Question: What's your personal favorite? Do you collect anything?
Answer: I've always collected Hot Wheels Mustangs. When I was a kid, there were never less than seven or eight Mustangs in my dad's garage or front yard. His hobby was restoring old Mustangs, so as kid I always looked for Mustang Hot Wheels. My dad collected real cars and I collected toy ones. I've got about 3,000 Mustangs. I have a 1968 rose-pink Mustang that came out only for store displays. It's worth about $2,000. A lot of times, with old Hot Wheels, the condition and color determine value. Certain colors are really rare. Another one of my favorites is a purple 1973 Hot Wheels Bye Focal. It was something a little different that consumers didn't take too well to, and that didn't sell well that year. It's very rare and worth $3,000.
Question: What's the best toy ever made?
Answer: Transformers from the 1980s. The engineering that went into those toys -- they were made with metal, and made really well. Some would turn into six different things. What keeps the prices high today is the number of Japanese trying to buy them. The 1983 "Transformers" cartoon series was huge in the United States, and even bigger in Japan.
Question: Have you noticed any kind of trend in what people want based on economic times?
Answer: You don't need a few thousand dollars to start a collection. Guys who collect Hot Wheels or Star Wars toys spend maybe $20 when they come in. The only difference when the economy takes a hit is how many times that guy comes in. He might have come in two to three times a week, and now he comes in only once a week or every two weeks. But collectors are always going to want to add to their collection. And on Fremont Street, we get a lot of people from everywhere. We get people from Canada and Brazil coming in. It really balances out. I think that's the key to Las Vegas. Las Vegas has a different economy than anywhere in the world. As long as tourists keep coming, our business will thrive.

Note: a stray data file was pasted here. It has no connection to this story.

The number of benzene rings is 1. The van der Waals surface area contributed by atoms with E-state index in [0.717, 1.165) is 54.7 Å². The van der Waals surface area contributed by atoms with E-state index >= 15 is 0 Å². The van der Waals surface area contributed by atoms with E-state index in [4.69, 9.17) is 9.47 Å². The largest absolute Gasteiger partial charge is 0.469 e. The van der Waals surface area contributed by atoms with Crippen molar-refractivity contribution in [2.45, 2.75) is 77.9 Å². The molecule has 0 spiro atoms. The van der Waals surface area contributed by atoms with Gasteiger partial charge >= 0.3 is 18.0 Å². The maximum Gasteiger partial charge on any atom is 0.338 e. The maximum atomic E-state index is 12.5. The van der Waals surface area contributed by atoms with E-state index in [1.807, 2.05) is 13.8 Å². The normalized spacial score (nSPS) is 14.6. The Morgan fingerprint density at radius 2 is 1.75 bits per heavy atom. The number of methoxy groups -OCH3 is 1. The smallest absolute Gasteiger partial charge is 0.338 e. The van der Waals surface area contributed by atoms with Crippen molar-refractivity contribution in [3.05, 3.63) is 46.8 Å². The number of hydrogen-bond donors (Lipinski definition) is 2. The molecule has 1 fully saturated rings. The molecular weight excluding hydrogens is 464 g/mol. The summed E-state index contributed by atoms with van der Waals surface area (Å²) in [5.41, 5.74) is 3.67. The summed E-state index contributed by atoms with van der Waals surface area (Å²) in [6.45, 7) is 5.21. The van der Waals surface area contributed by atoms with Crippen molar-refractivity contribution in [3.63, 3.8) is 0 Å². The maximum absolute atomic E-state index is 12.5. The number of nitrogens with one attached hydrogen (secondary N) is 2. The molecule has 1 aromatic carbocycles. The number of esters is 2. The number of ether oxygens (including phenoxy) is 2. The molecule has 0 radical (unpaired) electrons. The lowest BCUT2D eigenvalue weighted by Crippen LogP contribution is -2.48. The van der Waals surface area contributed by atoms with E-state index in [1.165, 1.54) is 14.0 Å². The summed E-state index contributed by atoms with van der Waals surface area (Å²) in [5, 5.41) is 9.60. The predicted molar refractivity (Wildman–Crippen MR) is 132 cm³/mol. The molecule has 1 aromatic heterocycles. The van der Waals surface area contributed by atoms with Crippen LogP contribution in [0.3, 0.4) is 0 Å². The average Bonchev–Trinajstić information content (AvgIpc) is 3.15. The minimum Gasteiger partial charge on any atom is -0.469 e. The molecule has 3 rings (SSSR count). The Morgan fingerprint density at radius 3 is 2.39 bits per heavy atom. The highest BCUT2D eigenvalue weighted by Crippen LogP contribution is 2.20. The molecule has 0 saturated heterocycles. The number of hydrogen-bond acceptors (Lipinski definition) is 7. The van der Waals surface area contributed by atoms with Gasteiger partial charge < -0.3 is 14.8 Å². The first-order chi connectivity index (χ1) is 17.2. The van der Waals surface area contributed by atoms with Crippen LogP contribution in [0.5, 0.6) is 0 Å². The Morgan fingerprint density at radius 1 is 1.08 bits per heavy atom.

Question: What do you like best about your work?
Answer: I've been a single dad since my daughter was a year old. What I love about being in business for myself is that I'm able to spend time with my daughter, and with the store I can do something she can relate to. She has her knowledge of toys as well, and it's great to interact with my daughter and to share the business with her.
That's the great thing about toys. This is a happy place for people. You get to see huge smiles on their faces when they come in and see a toy that takes them back. They're reconnecting with something they lost, or something they always wanted and never got. We get a lot of moms who, maybe 30 years ago, couldn't find a toy on the shelf, or times were hard and they couldn't afford a toy, and they're buying that toy today for their kids. Or we get people who had a toy on their Christmas list, but Santa Claus never brought them that toy. Now they have expendable income to buy the toys. It's just a good feeling to have a store that can connect people in that way. They come in, get a good vibe and it takes them back.
Somebody once told me that if you love your job, you never have to work a day in your life. That's how I feel. I still get excited when really cool stuff comes through the door.
Contact reporter Jennifer Robison at firstname.lastname@example.org or 702-380-4512. Follow @J_Robison1 on Twitter.